Sickle cell disease is a condition in which red blood cells are not shaped as they
should be. Red blood cells usually look like round discs. But in sickle cell disease,
they're shaped like crescent moons, or an old farm tool known as a sickle.
These sickle shaped cells get stuck together easily, and block off small blood
vessels. When blood can't get
to where it should, it can lead to pain and organ damage.
What Are the Signs & Symptoms of Sickle Cell Disease?
People with sickle cell disease can have pain when blood can't get to parts of
the body. These times are called pain
Pain may happen in any part of the body and may be brought on by cold, stress,
illness, or dehydration.
The pain may last a few hours, a few days, or sometimes longer. Sometimes pain can
be managed at home. But someone with severe pain might need treatment in a hospital.
People with sickle cell disease often have a low number of red blood cells, or
of anemia include:
paleness, often seen in the skin, lips, or nailbeds
being short of breath
trouble paying attention
a fast heartbeat
People with sickle cell anemia may have jaundice (skin and whites of the eyes look
yellow). This happens because the sickle-shaped red blood cells break down faster
than normal cells.
What Problems Can Happen?
People with sickle cell disease can have problems that need immediate care by a
doctor, such as:
Acute chest syndrome: Caused by
, infection, and blockages of small blood vessels of the lung. Signs include
chest pain, coughing, trouble breathing, and fever.
Aplastic crisis: This is when the body temporarily does not make
enough red blood cells, and can cause severe anemia. Signs include paleness, extreme
tiredness, and a fast heartbeat.
Infection: People with sickle cell disease are a risk for some
bacterial infections. It's important to watch for fevers of 101°F (38°C) or
higher, which can be signs of an infection. Call your doctor and get medical care
right away if a fever happens.
Priapism: Guys with sickle cell disease can have painful, long-lasting
erections. If it's not treated quickly, damage can cause problems with getting erections
Stroke: Sickle-shaped cells can block small blood vessels in
the brain, causing a stroke. Signs can include headache,
, weakness of the arms and legs, speech problems, a facial droop, or loss
People with sickle cell disease are also at risk for problems such as leg ulcers,
bone or joint damage, gallstones, kidney damage, eye damage, and delayed growth.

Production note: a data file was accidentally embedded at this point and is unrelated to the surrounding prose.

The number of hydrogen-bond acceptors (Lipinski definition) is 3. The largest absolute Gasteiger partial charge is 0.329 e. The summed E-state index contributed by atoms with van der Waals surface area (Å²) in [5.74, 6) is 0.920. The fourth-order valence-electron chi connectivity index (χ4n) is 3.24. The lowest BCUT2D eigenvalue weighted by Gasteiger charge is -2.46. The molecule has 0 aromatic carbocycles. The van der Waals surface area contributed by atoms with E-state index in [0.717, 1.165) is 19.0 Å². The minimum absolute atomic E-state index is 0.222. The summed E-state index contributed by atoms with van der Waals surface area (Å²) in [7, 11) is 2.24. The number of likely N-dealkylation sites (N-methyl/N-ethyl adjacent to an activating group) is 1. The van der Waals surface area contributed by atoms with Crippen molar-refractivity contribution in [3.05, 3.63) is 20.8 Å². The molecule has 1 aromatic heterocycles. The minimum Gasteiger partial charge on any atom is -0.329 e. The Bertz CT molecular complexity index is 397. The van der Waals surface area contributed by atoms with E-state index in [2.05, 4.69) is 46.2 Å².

What Causes Sickle Cell Disease?
Sickle cell disease is not contagious, so you can't catch it from someone else
or pass it to another person like a cold or an infection.
People with sickle cell disease have it because they inherited two sickle cell
, one from each parent. In some types of sickle cell disease, people
can inherit a sickle cell gene from one parent and a different abnormal hemoglobin
gene from the other parent.
A person who inherits the sickle cell gene from only one parent will not develop
the disease, but will have something called
. People with sickle cell trait often don't have any signs of the disease,
but they can pass the sickle cell gene to their children.
How Is Sickle Cell Disease Treated?
Stem cell transplant (also
called bone marrow transplant) is the only known cure for sickle
cell disease. Transplants are complex and risky procedures, and for now are an option
only for some patients.
Scientists are studying gene therapy as a treatment for sickle cell anemia. One
day, it's hoped that doctors can stop the disease by changing or replacing the abnormal
gene that causes it.
But even without a cure, people with sickle cell disease can lead fairly normal
lives if they follow their treatment plan. Their plan might involve:
Immunizations and daily doses of penicillin to help prevent infection. Besides
having all recommended childhood vaccinations, teens with sickle cell disease should
get the pneumococcal, flu,
and meningococcal vaccines.
Taking folic acid supplements to help them make new red blood cells.
Taking hydroxyurea, a medicine that makes sickled red blood cells less sticky.
This helps people have fewer painful episodes and other complications. Hydroxyurea
needs to be taken every day.
Taking L-glutamine, another medicine that is newly approved for sickle cell disease.